Instead of Panic-Giving and Rage-Donating, Here’s the Smartest Way to Donate Right Now
Even if you’ve never heard the term “rage-donating” before, you’ve probably done it: A politician does or says something appalling, and, to exorcise your anger, you throw a few bucks to a good cause or a great candidate. Or maybe you’ve been a “panic giver” and made a donation driven by existential dread instead of righteous fury.
These donations have undoubtedly made a huge difference in 2020. Several Democratic Senate candidates, including South Carolina’s Jamie Harrison and Iowa’s Theresa Greenfield, are raking in unheard-of amounts. Joe Biden set a record in August for the biggest fundraising month of any presidential candidate — then smashed that record in September. And as The New York Times reported, Republican Senate Majority Leader Mitch McConnell recently complained “that [his] party’s Senate candidates are being financially overwhelmed because of small-dollar contributions” from left-wing donors.
But while donating to make ourselves feel better in moments of despair is helpful, donating strategically to ensure that our dollars stretch as far as they can toward winning the presidency, flipping the Senate, holding on to the House, and more is crucial.
“People panic-give without knowing exactly where to donate, and then money goes to places where, research shows, it isn’t necessarily going to have the most impact,” Cate Mayer, the founder and CEO of the civic action group Friends Vote Together, told Supermajority News.
We asked Mayer for her tips on how donors can maximize their money’s impact and advice on when to give, who (and who not) to give to, and what to do if you feel another rage-donation coming on.
Make your biggest donation possible right now.
With less than two weeks before Election Day, how a campaign can make use of donations boils down to the simple adage “the sooner, the better.” “There’s not enough time to shoot an ad and pay to run it before people vote,” Mayer explains. “Especially this year, when more people are voting early than ever before.”
One of the most important things a campaign can do with last-minute cash, though, is make best use of volunteers who want to phone-bank and text-bank right up to the end. “With additional dollars, candidates can increase the number of phone-banking or text-banking sessions offered, as they have funds to pay an organizer to run those, as well as to pay for online dialers and call tools like ThruTalk and HubDialer,” Mayer notes.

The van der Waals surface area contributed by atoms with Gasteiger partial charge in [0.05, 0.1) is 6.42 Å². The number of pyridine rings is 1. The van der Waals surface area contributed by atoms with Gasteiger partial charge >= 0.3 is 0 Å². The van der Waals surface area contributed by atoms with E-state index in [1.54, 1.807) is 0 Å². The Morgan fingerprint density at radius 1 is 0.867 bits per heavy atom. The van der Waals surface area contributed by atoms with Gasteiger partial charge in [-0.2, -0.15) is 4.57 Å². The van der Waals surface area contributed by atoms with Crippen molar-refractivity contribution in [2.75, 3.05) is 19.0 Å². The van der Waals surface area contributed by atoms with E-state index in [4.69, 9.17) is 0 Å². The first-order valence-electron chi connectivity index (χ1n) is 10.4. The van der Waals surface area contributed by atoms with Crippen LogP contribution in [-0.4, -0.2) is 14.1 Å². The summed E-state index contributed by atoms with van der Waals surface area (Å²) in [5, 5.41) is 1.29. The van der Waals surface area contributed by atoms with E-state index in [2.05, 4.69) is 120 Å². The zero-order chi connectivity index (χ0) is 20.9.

More money also means more opportunities for last-minute campaign stops, which are costlier than you might think — especially in larger states where air travel is a must. “When you fly a candidate somewhere, there are hundreds of people traveling with them and that costs money,” says Mayer. In addition, thanks to COVID-19 protocols, ”We aren’t putting 250 on a plane together. We are taking two or three flights to space folks out and keep them safe.”
In short: Figure out what your maximum give can be and send it out the door ASAP.
Strategically divide your donation among big and small races.
The state legislators and local sheriffs people elect can be just as impactful on their lives as the elected officials they send to Washington. Mayer recommends a donation strategy she developed in partnership with fundraising strategist Jessica James: giving 10% of the total amount of money you can donate to the presidential race, 20% to a local race — which, Mayer notes, can include House races, since those campaigns aren’t as geographically expansive, and therefore not as expensive, as Senate campaigns — 30% to get-out-the-vote groups (like Fair Fight or the NAACP Legal Defense Fund) and 40% to a Senate candidate.
If you live in a safely Democratic area, look for where you can donate elsewhere.
Your “local” donations don’t have to stay local to you if they can have more impact on flippable seats elsewhere. Many groups have already done the work to find those seats for you: ActBlue, for example, set up a fund that sends money to 48 Democratic candidates for state legislatures nationwide, and if those candidates win, ten state chambers will flip from red to blue. Crooked Media’s Vote Save America also launched a “House-Keeping Fund” that looks at congressional campaigns’ fundraising, spending, and polling data to automatically forward your donations to where they’ll have the most impact.
Let the experts tell you which Senate races need your money the most.
As for the best Senate candidates to donate to, Mayer recommends candidates “in lean-Republican states that have a great shot at going blue,” she says. “They’re also the races where money is either most needed or will go the farthest.”
Texas, for example, is home to several of America’s most expensive media markets, so candidates there needs as much funding as possible to reach voters with TV ads.
If you still want to donate again, give more money to voter-protection groups.
We’re all bound to experience increased anxiety over the next few weeks, so if you get the urge to panic-give again, your best bet is to give to nonprofits that will keep fighting after November 3 to make sure every vote is counted. “These are organizations that are critical to be supporting, right now and into October, because their work doesn’t stop with the election,” Mayer says. “The funds they are raising may go to the election or they may go to voter protection campaigns that we need into next year and years to come. Your money is never going to go to waste supporting these organizations.”